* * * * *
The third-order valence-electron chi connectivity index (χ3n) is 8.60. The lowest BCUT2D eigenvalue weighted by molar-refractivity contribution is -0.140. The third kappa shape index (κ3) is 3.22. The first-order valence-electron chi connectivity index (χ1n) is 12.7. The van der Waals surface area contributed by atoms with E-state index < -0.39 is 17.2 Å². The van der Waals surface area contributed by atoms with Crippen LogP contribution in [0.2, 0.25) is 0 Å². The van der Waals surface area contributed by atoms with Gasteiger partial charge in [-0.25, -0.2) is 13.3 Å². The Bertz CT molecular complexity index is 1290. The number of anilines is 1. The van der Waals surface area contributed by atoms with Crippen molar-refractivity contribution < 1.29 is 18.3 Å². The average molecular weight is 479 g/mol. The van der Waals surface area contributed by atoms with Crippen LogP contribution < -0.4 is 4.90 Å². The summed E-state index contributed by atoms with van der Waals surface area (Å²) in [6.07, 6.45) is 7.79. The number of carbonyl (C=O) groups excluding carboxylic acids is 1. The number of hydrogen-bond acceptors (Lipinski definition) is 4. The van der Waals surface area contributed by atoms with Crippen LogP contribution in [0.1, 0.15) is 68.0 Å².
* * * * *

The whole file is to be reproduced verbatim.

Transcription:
The third-order valence-electron chi connectivity index (χ3n) is 8.60. The lowest BCUT2D eigenvalue weighted by molar-refractivity contribution is -0.140. The third kappa shape index (κ3) is 3.22. The first-order valence-electron chi connectivity index (χ1n) is 12.7. The van der Waals surface area contributed by atoms with E-state index < -0.39 is 17.2 Å². The van der Waals surface area contributed by atoms with Crippen LogP contribution in [0.2, 0.25) is 0 Å². The van der Waals surface area contributed by atoms with Gasteiger partial charge in [-0.25, -0.2) is 13.3 Å². The Bertz CT molecular complexity index is 1290. The number of anilines is 1. The van der Waals surface area contributed by atoms with Crippen molar-refractivity contribution < 1.29 is 18.3 Å². The average molecular weight is 479 g/mol. The van der Waals surface area contributed by atoms with Crippen LogP contribution < -0.4 is 4.90 Å². The summed E-state index contributed by atoms with van der Waals surface area (Å²) in [6.07, 6.45) is 7.79. The number of carbonyl (C=O) groups excluding carboxylic acids is 1. The number of hydrogen-bond acceptors (Lipinski definition) is 4. The van der Waals surface area contributed by atoms with Crippen LogP contribution in [0.1, 0.15) is 68.0 Å².